- Small workshops producing pots, artisan production.
- Mills producing textiles,
- Factories producing steel, chemicals, plastic, car.
- Food production such as brewing plants, and food processing.
- Oil refinery.
Eight Core Industries are Electricity, steel, refinery products, crude oil, coal, cement, natural gas and fertilizers. The Index of Eight Core Industries is a monthly production index, which is also considered as a lead indicator of the monthly industrial performance. The Index of Eight Core Industries is compiled based on the monthly production information received from the Source Agencies.
Tertiary Sector/Service Sector
- This sector’s activities help in the development of the primary and secondary sectors. By itself, economic activities in tertiary sector do not produce a goods but they are an aid or a support for the production.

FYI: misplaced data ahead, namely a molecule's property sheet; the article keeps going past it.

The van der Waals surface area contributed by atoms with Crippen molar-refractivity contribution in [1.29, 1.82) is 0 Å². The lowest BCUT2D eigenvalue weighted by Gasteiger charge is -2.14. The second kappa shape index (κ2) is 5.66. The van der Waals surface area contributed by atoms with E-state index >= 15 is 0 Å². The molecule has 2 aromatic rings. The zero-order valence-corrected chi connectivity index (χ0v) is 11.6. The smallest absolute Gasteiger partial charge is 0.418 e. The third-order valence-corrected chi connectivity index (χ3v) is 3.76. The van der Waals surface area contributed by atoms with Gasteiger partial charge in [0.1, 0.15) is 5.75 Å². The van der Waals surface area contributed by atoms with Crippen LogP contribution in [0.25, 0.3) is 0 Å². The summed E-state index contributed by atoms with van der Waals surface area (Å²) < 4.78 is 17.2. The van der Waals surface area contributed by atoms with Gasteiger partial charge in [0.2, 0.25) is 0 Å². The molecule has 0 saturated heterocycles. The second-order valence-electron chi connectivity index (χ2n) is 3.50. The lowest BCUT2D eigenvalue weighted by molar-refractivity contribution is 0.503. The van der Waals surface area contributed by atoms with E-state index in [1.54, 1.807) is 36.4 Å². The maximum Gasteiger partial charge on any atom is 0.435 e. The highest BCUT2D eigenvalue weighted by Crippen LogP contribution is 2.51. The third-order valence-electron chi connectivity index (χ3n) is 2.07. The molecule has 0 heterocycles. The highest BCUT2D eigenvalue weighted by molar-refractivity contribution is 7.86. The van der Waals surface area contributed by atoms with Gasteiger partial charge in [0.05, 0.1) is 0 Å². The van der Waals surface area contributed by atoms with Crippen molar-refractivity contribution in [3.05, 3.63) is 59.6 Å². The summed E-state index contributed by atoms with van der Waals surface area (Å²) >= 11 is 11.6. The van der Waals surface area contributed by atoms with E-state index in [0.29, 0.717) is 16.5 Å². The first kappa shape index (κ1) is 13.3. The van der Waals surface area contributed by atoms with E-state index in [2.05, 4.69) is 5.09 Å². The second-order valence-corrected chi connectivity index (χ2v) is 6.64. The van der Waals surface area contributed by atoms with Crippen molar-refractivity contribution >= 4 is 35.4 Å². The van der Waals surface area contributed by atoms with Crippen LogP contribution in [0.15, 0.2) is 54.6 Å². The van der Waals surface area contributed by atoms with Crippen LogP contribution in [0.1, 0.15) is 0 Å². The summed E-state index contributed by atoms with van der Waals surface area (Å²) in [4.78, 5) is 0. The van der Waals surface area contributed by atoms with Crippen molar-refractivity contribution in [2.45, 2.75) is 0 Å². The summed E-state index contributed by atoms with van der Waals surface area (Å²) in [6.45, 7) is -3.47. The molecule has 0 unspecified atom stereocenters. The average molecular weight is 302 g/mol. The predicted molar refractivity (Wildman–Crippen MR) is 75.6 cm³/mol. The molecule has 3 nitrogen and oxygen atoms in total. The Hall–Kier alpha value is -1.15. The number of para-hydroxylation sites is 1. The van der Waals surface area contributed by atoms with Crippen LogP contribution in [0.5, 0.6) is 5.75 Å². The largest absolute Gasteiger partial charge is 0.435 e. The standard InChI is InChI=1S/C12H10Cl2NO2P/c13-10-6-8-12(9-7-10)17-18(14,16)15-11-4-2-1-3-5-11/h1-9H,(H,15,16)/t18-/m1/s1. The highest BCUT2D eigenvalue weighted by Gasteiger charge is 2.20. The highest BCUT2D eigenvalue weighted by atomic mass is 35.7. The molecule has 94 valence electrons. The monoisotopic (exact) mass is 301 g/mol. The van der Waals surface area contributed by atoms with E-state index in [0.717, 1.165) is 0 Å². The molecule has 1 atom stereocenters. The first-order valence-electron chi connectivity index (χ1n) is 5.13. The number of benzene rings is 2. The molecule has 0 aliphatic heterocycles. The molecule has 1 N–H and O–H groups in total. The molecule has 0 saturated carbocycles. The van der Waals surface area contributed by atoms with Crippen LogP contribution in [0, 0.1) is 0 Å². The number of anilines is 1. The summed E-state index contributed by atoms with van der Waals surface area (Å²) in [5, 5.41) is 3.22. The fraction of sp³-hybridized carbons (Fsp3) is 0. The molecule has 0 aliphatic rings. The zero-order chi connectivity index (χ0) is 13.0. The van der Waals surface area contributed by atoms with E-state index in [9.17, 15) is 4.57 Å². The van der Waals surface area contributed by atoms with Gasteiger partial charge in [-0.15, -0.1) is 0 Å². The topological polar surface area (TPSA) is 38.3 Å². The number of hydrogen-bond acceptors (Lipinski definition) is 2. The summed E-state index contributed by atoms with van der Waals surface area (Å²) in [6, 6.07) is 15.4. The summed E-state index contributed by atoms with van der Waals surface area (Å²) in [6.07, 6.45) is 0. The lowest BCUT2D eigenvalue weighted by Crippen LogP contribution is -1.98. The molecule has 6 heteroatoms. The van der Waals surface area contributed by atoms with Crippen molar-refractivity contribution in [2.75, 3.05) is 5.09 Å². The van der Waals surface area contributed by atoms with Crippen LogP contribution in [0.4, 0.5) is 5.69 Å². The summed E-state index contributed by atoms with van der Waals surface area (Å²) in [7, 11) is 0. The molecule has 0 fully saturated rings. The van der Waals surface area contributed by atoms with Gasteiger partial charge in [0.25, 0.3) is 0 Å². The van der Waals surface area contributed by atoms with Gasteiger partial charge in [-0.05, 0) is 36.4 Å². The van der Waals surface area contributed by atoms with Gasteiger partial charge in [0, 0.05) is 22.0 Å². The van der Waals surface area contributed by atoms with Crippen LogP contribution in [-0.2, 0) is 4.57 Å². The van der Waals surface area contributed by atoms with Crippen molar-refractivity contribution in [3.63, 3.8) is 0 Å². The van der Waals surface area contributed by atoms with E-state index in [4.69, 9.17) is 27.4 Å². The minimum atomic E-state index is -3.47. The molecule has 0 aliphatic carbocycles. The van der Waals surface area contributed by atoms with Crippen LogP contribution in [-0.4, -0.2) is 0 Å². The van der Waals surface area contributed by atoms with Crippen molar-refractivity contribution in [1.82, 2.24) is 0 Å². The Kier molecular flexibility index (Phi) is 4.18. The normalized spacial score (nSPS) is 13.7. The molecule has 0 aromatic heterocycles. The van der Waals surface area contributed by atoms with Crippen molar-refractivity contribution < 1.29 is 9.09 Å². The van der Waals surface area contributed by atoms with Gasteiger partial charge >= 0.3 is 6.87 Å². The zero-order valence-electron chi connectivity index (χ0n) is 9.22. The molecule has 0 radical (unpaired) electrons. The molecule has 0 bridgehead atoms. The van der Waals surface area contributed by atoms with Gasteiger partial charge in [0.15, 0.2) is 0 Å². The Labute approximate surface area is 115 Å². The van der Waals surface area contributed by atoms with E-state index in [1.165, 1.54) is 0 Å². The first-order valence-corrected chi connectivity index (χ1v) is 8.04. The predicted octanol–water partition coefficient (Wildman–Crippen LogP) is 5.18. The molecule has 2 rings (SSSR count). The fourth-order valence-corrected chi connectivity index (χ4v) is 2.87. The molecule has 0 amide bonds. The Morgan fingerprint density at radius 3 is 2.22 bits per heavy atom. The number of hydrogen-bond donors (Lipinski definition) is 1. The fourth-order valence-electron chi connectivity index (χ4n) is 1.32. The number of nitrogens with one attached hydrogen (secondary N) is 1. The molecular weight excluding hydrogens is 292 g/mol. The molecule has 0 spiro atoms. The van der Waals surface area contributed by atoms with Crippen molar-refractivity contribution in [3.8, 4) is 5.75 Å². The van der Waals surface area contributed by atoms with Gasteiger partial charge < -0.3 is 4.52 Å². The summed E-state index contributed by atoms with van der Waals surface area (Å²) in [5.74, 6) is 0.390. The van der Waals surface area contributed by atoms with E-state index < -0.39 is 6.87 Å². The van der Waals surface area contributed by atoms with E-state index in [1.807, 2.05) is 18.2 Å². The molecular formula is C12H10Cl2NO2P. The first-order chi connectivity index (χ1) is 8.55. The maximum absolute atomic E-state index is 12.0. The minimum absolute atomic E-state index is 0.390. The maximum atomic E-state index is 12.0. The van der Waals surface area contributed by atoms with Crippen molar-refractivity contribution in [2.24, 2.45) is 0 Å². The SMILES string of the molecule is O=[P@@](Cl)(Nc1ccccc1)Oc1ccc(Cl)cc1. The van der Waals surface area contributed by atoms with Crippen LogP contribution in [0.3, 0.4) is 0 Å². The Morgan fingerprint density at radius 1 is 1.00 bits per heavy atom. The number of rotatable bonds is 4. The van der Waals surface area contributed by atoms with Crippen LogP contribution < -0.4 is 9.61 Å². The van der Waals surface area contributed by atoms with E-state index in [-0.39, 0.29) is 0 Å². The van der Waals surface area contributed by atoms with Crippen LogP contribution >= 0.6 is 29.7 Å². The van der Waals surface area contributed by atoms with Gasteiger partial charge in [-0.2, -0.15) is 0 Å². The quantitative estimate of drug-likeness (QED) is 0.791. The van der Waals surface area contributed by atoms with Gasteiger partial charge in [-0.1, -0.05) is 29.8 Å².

- Goods transported by trucks or trains, banking, insurance, finance etc. come under the sector. It provides the value addition to a product same as secondary sector.
- This sector jobs are called white collar jobs.
Pink Collar Worker
- Pink-collar worker is one who is employed in a job that is traditionally considered to be women's work. The term pink-collar worker was used to distinguish female-orientated jobs from the blue-collar worker, a worker in manual labor, and the white-collar worker, a professional or educated worker in office positions.
- A pink collar worker need not require as much professional training as white-collar professions. They do not get equal pay or prestige.